In the French language, we use many expressions that refer to the animal world. They are sometimes easy to understand. We're "malin comme un singe" or "rusé comme le renard". These two expressions are forged from our representations of familiar animals.But they are sometimes more mysterious. What does it mean, for example,"poser un lapin" or "donner sa langue au chat"?  Here are a few of these idioms, beautifully illustrated by children's book illustrator Emmanuelle Houdart. A video offered by the Musée de la Poste.



Do you know what these expressions mean?

Watch the video to update your knowledge.

  1. "Avoir des oursins dans le porte-monnaie" : To be stingy. Reluctant to spend. To dodge (avoid) the moments when it would be elegant to pay.
  2. "Peigner la girafe"To work uselessly. To do nothing. 
  3. "Monter sur ses grands chevaux" : To lose one's temper, to get angry.
  4. "Avoir un appétit d'oiseau" : To eat very little, to have a very small appetite.
  5. "Donner sa langue au chat" : To admit not being able to give (find) an answer to a question, a problem or a riddle.
  6. "Prendre le taureau par les cornes" : To tackle a problem with determination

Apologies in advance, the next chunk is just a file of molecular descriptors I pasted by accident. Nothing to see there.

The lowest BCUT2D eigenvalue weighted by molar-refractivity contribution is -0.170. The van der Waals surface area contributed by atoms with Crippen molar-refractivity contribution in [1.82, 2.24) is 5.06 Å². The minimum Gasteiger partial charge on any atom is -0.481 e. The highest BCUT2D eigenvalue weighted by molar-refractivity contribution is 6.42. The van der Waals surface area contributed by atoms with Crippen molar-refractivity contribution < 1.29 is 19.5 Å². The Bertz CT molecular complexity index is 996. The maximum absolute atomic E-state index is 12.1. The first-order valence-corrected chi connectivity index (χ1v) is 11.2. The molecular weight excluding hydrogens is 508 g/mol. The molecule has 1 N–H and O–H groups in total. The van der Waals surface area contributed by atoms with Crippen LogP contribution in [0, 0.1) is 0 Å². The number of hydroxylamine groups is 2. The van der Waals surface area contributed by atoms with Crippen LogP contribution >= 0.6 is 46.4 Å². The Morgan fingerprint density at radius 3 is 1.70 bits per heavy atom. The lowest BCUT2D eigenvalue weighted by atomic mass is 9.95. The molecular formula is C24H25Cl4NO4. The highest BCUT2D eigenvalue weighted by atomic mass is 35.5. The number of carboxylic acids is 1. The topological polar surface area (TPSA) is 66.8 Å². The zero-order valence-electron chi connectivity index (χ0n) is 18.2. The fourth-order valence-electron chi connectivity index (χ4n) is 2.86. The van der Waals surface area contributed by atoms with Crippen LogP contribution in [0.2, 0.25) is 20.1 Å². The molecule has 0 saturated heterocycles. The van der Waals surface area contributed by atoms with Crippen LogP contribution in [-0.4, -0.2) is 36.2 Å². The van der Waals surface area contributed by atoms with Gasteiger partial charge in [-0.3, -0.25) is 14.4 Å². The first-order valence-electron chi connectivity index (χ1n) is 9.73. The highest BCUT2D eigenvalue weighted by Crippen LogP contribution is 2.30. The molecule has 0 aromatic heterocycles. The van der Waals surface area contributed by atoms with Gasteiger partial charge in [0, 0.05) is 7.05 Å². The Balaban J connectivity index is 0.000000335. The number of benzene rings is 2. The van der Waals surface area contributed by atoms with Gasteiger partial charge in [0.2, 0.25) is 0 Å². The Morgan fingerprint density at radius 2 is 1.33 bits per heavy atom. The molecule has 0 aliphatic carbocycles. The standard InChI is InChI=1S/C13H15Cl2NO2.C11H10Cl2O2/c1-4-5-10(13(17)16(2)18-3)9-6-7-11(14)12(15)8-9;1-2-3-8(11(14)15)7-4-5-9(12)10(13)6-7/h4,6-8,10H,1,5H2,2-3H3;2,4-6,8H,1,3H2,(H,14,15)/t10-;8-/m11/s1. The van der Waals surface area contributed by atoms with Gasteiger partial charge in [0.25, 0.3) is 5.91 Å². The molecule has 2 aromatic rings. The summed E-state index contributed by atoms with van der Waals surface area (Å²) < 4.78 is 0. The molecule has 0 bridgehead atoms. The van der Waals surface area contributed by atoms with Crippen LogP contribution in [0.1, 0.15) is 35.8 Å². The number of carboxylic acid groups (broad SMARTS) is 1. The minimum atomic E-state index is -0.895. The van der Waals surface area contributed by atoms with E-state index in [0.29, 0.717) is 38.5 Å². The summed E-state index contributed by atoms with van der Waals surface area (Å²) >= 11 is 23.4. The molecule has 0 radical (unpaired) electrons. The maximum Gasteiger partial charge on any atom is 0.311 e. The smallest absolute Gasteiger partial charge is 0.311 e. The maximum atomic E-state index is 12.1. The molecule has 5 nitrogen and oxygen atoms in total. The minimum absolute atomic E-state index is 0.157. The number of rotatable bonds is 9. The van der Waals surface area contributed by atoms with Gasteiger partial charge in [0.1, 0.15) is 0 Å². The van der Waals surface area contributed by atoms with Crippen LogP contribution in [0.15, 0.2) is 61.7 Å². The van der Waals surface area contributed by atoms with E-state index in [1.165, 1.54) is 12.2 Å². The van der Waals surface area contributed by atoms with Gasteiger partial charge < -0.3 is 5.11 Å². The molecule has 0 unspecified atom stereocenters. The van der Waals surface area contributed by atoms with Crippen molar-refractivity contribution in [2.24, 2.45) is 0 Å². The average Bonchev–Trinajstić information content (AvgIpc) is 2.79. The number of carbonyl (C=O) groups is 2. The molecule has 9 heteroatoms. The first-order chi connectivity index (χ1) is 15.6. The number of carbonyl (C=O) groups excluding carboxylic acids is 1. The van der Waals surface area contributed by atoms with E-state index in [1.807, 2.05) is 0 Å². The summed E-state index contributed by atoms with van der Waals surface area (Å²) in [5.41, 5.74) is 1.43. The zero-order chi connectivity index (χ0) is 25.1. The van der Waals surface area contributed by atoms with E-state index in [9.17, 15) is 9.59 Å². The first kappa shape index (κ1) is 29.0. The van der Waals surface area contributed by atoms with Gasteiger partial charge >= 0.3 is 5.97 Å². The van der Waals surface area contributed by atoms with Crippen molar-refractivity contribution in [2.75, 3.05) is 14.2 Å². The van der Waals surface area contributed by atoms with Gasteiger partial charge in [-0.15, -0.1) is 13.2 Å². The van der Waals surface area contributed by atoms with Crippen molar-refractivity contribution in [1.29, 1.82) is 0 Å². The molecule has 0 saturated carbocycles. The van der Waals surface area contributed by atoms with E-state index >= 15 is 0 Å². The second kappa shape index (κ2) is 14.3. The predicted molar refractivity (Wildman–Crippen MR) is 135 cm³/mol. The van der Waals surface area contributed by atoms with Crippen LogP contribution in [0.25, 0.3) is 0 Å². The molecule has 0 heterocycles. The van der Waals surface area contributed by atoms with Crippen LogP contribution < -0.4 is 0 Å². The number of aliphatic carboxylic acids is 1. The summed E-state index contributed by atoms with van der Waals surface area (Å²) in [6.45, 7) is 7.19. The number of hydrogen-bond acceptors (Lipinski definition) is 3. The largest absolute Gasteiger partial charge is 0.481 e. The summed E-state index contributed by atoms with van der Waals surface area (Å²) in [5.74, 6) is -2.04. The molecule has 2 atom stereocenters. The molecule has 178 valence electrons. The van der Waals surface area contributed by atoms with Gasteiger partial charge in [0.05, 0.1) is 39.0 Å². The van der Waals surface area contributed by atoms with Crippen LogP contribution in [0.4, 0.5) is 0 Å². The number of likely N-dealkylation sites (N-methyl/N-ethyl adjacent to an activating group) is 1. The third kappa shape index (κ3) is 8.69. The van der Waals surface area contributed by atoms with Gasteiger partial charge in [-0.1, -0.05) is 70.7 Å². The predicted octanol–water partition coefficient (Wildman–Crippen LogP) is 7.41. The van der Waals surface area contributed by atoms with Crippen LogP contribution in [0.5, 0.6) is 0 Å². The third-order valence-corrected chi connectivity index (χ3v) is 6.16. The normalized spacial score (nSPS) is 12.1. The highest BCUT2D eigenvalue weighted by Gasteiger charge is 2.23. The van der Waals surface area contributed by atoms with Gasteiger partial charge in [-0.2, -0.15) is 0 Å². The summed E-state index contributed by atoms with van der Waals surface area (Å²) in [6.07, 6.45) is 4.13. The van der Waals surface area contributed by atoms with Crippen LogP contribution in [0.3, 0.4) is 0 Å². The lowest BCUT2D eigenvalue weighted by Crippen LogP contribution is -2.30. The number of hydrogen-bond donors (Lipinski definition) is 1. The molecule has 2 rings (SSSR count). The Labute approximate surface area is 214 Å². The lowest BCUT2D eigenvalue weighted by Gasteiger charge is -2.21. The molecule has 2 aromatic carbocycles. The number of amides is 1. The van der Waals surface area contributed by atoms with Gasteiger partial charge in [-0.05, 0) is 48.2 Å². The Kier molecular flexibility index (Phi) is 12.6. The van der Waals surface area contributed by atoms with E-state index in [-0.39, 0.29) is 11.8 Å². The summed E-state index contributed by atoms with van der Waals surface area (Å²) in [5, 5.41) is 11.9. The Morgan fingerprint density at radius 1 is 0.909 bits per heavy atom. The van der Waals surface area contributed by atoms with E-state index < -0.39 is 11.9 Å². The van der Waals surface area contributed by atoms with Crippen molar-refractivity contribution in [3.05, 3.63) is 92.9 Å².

7. "Faire le pied de grue" : To stand waiting for someone, for a bus, for a shop to open
  8. "Donner de la confiture aux cochons" : To give something to someone who, on the face of it, won't appreciate it
  9. "Poser un lapin" : Stand someone up: Don't turn up for an appointment without telling them in advance
  10. "Le chat parti, les souris dansent" (Quand le chat n’est pas là, les souris dansent) : When the person in authority is absent, anything goes (e.g. a teacher who is absent from class).
  11. "Sauter du coq à l'âne" : (jumping from one topic to another): Abruptly changing the subject of conversation for another that has nothing to do with the previous one.
  12. "Être heureux comme un poisson dans l'eauto be happy, to be in one's element, to be in a pleasant environment, including a social one
  13. "Pleurer (ou verser) des larmes de crocodile" : To feign (imitate) tears or sadness in order to pity or deceive others
  14. "Se regarder en chien de faïence" : Said of two people who look at each other with suspicion, or who stare at each other without moving or speaking.
  15. "Ménager la chèvre et le chou" : Avoiding, in a conflict situation, one of the parties prevailing8 over the other to satisfy conflicting interests.
  16. "Quand les poules auront des dents" : Never. 
  17. "Avaler des couleuvres" : To suffer an offence without being able to protest, or another meaning close to "to swallow anything ": to consider any statement as being true (naivety).
  18. "Courir plusieurs  lièvres à la fois" : Carrying out several activities at the same time, running the risk of failing in all of them.

More videos on the peculiarities of the French language :

History of the cedilla

The "œ

More videos on animals :

Dogs versus cats: who's the smartest?

Add a comment